Born in San Francisco, California, August 15, 1938. Nominated by Bill Clinton May 13, 1994 and took office August 3, 1994. Breyer was preceded by Harry Blackmun who was nominated by Richard Nixon. Breyer is a Jewish, Democrat, married to Joanna Freda Hare (since 1967) and has 3 children.

Breyer is considered one of the best writers in the federal court system, he has authored several books about federal regulation. Breyer occasionally sides with the conservative wing, however more often allies with the Court’s liberal wing.

Abortion
  • In the case of Hill v. Colorado (2000) Breyer joined the Court’s rejection of pro-life activists’ challenge to a Colorado statute limiting their ability to engage in leafleting and counseling outside abortion clinics.
Capital punishment
  • In Atkins v. Virginia (2002) and Roper v. Simmons (2005) Breyer agreed that the execution of the mentally ill and those under 18 at the time of the crime was unconstitutional.
  • In Kennedy v. Louisiana (2008) Breyer joined the majority opinion which ruled unconstitutional the death penalty for a man convicted of rape, based on the prohibition in the Eighth Amendment against cruel and unusual punishment.
Environment
Gay rights
  • In Romer v. Evans (1996) Breyer joined the majority ruling to recognize the GLBT as a constitutionally-protected class.
  • In Boy Scouts of America v. Dale (2000) Breyer joined the dissent, objecting to the majority ruling to uphold the Boy Scouts of America’s organizational right to ban homosexuals from being scoutmasters, based on the fact that in “the Boy Scouts’ Law and Oath” there is no term expressing any position on sexual matters.
  • In Lawrence v. Texas (2003) Breyer joined the majority ruling to disallow all sodomy laws against same-sex activity.
  • In United States v. Windsor (2013) Breyer joined the majority ruling to strike down a federal law denying benefits to married same-sex couples.
  • In Obergefell v. Hodges (2015) Breyer joined the majority ruling to guarantee same-sex couples the right to marry.
Gun control
  • In District of Columbia v. Heller (2008) Breyer dissented from the majority ruling to overturn the ban on handguns in the District of Columbia, as the ban violates the Second Amendment.
Habeas corpus
  • In Hamdi v. Rumsfeld (2004) Breyer joined the Plurality, ruling that enemy combatants who are U.S. citizens must have the rights of due process, and the ability to challenge their status before an impartial authority.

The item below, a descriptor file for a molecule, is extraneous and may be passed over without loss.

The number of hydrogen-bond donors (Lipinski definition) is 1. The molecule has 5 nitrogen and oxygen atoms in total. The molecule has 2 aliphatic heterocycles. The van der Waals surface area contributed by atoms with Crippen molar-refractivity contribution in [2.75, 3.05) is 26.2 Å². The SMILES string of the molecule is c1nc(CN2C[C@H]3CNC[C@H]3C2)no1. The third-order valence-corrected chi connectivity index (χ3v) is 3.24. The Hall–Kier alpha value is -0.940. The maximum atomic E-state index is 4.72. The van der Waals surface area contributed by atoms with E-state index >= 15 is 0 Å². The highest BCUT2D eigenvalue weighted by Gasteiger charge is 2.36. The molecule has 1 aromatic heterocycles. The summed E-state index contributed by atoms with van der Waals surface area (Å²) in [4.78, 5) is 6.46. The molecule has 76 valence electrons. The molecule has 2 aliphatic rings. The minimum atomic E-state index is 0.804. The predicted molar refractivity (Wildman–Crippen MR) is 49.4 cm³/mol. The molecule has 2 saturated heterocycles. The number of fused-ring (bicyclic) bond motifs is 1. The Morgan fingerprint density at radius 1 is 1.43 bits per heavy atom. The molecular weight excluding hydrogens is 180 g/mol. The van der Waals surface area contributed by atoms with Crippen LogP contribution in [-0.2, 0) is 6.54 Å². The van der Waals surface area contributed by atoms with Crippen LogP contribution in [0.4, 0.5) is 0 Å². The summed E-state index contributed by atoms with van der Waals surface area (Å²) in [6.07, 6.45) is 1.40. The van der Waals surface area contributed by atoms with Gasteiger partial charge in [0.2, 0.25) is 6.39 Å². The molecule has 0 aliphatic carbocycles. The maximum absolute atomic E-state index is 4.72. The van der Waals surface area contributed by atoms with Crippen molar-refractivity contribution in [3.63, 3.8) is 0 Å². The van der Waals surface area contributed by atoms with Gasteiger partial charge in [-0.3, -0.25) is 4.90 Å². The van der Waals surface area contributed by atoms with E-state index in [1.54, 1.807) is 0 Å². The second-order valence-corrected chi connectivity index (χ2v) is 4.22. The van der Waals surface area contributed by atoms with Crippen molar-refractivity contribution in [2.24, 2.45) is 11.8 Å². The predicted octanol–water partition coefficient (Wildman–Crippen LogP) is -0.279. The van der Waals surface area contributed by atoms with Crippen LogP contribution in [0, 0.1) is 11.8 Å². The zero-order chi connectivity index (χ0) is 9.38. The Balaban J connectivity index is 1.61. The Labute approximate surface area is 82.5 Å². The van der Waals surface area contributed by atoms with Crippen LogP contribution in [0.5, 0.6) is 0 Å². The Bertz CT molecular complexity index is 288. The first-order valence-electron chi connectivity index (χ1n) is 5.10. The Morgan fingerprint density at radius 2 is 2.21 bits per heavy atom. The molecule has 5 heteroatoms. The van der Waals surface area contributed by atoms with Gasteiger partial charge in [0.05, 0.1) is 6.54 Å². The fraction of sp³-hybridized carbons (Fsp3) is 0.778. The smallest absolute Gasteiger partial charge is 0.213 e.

• In Boumediene v. Bush (2008) Breyer joined the majority ruling that Guantanamo Bay prisoners have a constitutional right to go to federal court to challenge their continued detention.


John G. Roberts, Jr., Chief Justice of the United States

Born in Buffalo, New York, January 27, 1955. Nominated by George W. Bush July 19, 2005 and took office September 29, 2005. Roberts was preceded by James Buckley who was appointed by Ronald Reagan. Roberts is Roman Catholic, Republican, married to Jane Sullivan (since 1996) and has 2 children.

Roberts belongs to the conservative wing of the Court, though he did side with the liberal wing when reaffirming the legality of Obamacare.

Capital punishment
  • In Kennedy v. Louisiana (2008) Roberts joined the dissent arguing that child rape is a capital offense and can carry the death penalty.
Environment
  • In Rapanos v. United States (2006) Roberts concurred with the Court’s ruling to prevent federal jurisdiction to regulate isolated wetlands under the Clean Water Act.
  • In Massachusetts v. Environmental Protection Agency (2007) Roberts went against the majority ruling to force the EPA to regulate carbon dioxide and other greenhouse gases as pollutants, arguing that Massachusetts’ alleged injury was too speculative due to insufficient scientific evidence that greenhouse gases contribute to global warming, and that there is no traceable causal connection between the EPA’s refusal to enforce emission standards and petitioners’ injuries.
  • In Entergy Corp. v. Riverkeeper Inc. (2009) Roberts joined the majority to uphold the EPA’s decision to allow cost–benefit analysis when determining best technology available to maintain national environmental standards.
  • In Coeur Alaska, Inc. v. Southeast Alaska Conservation Council (2009) Roberts joined the majority, voting in favor of an Alaskan mining company, to uphold a USACE permit to dump waste into a lake.
Gay rights
  • In United States v. Windsor (2013) Roberts dissented the majority ruling to strike down a federal law denying benefits to married same-sex couples, arguing the “Defense of Marriage Act” was unconstitutional because the federal government was interfering with state control of marriage.